Having an Online Presence Important for Any Gaming Company
When developing and pushing a game out to the market – whether a AAA experience, and indie title, or a web based application – it’s important to have a helpful web page that is enticing to view, and helpful for viewers, in order to push more units our the door, or to create more clicks of the mouse. A solid website filled with information – displayed in a proper and engaging way – is the key to working your message and developing a following.
Nintendo has been one of the best companies when it comes to creating engaging web pages for their fans to visit, especially leading up to launch. Although they don’t create them for every title, when they do, they are some of the most interesting websites on the web. Other companies will often use their company pages with sub-pages for their titles, and while this is still helpful, it doesn’t engage the audiences like you might hope.
Between offering preorder bonuses to offering extra funds for an online site, an example of which you can find if you click here via a Pennsylvania online Casino, enticing fans to engage with your game pre-launch will only help build a profile for yourself online. Create blog posts or developer diaries, and keep your fans engaged in the development process. Tease features that you will be implementing into your experience so fans have things to talk about or things to look forward too.
Ultimately, engage with those who will be looking to buy your title. Look for their feedback, as you might find some of your greatest features in the minds of those looking at your site, discussing in your forums, and more. Further to that, keep tabs on whats going on around the internet. See what people are saying about you on IGN and Gamespot. There can be, and will be, a ton of turds online who will bash your company and product no matter what you do. But there will be diamonds amongst the rough – as the saying goes – which will prove invaluable to your development process.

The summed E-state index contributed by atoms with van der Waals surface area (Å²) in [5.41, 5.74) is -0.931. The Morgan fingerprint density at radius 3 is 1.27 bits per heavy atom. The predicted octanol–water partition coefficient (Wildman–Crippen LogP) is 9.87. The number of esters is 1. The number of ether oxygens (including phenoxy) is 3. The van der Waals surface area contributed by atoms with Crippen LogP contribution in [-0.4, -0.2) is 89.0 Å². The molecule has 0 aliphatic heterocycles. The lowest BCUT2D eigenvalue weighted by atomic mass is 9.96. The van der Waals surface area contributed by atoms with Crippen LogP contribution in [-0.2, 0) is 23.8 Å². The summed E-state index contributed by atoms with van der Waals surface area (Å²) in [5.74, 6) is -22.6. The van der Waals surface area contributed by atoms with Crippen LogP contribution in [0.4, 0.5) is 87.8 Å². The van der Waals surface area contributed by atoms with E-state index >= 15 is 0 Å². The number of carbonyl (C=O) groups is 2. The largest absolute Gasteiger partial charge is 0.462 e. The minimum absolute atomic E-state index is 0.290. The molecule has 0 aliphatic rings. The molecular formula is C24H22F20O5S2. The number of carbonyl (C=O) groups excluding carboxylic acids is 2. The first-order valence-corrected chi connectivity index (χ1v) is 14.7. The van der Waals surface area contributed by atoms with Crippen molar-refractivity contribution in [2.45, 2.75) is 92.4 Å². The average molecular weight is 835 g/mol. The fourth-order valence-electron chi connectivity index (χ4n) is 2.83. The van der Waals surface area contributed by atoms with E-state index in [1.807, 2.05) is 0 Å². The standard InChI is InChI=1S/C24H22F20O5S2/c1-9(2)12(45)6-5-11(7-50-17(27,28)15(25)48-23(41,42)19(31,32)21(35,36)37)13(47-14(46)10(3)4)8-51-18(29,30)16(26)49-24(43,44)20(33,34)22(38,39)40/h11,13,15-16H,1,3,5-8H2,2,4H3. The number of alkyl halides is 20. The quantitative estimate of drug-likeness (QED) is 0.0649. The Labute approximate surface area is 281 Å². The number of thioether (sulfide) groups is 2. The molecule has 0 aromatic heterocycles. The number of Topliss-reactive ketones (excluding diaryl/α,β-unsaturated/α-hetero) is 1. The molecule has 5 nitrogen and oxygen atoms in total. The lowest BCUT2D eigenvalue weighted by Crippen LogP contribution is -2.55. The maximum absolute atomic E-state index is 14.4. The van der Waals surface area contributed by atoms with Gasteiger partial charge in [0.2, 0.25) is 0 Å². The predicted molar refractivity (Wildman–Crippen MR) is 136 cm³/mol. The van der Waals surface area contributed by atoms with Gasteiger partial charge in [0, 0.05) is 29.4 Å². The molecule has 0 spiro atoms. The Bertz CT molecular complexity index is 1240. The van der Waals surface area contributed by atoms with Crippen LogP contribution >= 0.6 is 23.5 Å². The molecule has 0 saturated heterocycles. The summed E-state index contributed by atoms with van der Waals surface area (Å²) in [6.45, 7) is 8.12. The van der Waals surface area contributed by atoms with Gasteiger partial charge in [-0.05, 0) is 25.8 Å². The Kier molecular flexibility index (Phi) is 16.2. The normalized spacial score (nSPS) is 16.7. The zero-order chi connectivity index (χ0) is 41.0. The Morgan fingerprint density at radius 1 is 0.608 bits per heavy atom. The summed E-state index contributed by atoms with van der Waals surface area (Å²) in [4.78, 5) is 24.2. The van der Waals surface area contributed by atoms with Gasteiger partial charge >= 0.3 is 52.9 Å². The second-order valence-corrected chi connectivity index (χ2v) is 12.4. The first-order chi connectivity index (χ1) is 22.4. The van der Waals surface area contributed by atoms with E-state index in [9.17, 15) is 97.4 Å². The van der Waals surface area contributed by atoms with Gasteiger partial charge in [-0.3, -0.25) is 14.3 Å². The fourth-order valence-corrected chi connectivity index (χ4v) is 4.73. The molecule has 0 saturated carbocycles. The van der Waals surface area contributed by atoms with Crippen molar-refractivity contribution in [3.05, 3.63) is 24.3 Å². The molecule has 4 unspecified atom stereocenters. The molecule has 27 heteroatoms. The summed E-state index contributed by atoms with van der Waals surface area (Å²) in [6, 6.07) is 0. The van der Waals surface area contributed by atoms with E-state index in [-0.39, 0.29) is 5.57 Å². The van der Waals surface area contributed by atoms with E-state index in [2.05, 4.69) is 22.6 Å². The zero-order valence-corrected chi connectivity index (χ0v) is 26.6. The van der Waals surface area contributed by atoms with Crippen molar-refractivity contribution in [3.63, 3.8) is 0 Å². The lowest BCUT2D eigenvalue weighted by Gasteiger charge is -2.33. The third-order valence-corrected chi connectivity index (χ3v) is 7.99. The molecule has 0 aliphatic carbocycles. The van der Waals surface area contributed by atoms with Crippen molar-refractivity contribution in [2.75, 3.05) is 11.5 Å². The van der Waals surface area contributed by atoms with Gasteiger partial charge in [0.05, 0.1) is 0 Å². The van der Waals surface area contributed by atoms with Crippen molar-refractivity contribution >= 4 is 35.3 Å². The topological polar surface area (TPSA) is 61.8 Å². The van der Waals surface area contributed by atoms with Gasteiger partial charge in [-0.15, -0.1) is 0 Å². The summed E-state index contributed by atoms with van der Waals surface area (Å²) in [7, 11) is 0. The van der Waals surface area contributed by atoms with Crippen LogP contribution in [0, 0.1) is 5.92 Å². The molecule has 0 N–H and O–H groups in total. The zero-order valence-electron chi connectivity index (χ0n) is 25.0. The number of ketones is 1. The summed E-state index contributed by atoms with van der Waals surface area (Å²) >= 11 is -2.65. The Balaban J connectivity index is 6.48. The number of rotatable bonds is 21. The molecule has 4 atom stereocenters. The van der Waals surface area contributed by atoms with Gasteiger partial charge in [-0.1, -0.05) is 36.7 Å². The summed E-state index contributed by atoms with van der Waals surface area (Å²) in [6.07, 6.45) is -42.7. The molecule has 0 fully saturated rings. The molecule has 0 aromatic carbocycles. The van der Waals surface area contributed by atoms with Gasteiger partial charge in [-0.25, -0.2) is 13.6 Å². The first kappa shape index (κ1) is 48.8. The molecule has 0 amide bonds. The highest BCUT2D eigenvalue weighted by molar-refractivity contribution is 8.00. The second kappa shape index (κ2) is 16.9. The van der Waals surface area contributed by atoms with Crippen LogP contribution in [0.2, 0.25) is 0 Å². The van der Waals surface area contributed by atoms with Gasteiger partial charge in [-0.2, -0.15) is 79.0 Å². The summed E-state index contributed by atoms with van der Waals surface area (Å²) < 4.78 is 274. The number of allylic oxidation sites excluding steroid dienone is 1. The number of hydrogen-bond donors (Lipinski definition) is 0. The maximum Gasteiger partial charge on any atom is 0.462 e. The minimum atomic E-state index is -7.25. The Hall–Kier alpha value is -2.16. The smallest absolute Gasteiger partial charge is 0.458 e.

It’s all about engagement. Companies like Image and Form have done this perfectly, engaging with fans through their website, development diaries – both written and video – and through social media. And while it’s important to create a good game, it’s equally as important to have a fan base that cannot wait to play what your hard work created. And who better to sell your game than those who have engaged with you day after day, month after month, and year after year. These are the people who really care about what you are doing, and if they are passionate enough to engage with you online, they are passionate enough to tell everyone they know how excited they are to play your product.
Engagement, engagement, engagement. That is the name of the game in 2019. Some games have their own built in hype. Who isn’t looking forward to Kingdom Hearts 3?? But with smaller titles, you need to build that excitement, or you will release into an endless black void. If people can see who you are, know your names, and understand what goes into building the games they play, they might be more likely to play what you are releasing.